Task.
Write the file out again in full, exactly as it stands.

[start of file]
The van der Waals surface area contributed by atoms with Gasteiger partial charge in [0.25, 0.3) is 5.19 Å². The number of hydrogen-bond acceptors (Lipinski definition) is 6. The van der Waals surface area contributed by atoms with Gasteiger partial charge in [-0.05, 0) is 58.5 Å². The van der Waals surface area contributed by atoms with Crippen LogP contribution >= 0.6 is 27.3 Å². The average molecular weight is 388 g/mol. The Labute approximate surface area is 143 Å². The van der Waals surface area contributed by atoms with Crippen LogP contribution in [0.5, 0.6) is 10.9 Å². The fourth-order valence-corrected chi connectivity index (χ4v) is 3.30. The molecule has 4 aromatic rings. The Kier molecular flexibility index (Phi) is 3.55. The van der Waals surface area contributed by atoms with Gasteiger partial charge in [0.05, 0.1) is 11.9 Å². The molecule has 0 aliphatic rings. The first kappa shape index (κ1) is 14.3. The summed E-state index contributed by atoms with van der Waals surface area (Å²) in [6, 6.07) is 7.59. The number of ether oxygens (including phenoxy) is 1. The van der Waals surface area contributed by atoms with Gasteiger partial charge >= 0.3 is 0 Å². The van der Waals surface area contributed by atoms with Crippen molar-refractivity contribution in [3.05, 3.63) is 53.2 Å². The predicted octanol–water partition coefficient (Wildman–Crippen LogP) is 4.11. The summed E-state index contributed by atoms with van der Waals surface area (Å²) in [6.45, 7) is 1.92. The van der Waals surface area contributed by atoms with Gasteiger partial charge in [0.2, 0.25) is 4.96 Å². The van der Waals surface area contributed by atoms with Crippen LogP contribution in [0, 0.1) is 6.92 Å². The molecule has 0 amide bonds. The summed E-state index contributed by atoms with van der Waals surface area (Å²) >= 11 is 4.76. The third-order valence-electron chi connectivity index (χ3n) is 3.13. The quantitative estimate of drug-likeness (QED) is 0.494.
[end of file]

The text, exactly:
The van der Waals surface area contributed by atoms with Gasteiger partial charge in [0.25, 0.3) is 5.19 Å². The number of hydrogen-bond acceptors (Lipinski definition) is 6. The van der Waals surface area contributed by atoms with Gasteiger partial charge in [-0.05, 0) is 58.5 Å². The van der Waals surface area contributed by atoms with Crippen LogP contribution >= 0.6 is 27.3 Å². The average molecular weight is 388 g/mol. The Labute approximate surface area is 143 Å². The van der Waals surface area contributed by atoms with Crippen LogP contribution in [0.5, 0.6) is 10.9 Å². The fourth-order valence-corrected chi connectivity index (χ4v) is 3.30. The molecule has 4 aromatic rings. The Kier molecular flexibility index (Phi) is 3.55. The van der Waals surface area contributed by atoms with Gasteiger partial charge in [0.05, 0.1) is 11.9 Å². The molecule has 0 aliphatic rings. The first kappa shape index (κ1) is 14.3. The summed E-state index contributed by atoms with van der Waals surface area (Å²) in [6, 6.07) is 7.59. The number of ether oxygens (including phenoxy) is 1. The van der Waals surface area contributed by atoms with Gasteiger partial charge >= 0.3 is 0 Å². The van der Waals surface area contributed by atoms with Crippen molar-refractivity contribution in [3.05, 3.63) is 53.2 Å². The predicted octanol–water partition coefficient (Wildman–Crippen LogP) is 4.11. The summed E-state index contributed by atoms with van der Waals surface area (Å²) in [6.45, 7) is 1.92. The van der Waals surface area contributed by atoms with Gasteiger partial charge in [0.2, 0.25) is 4.96 Å². The van der Waals surface area contributed by atoms with Crippen LogP contribution in [0, 0.1) is 6.92 Å². The molecule has 0 amide bonds. The summed E-state index contributed by atoms with van der Waals surface area (Å²) >= 11 is 4.76. The third-order valence-electron chi connectivity index (χ3n) is 3.13. The quantitative estimate of drug-likeness (QED) is 0.494.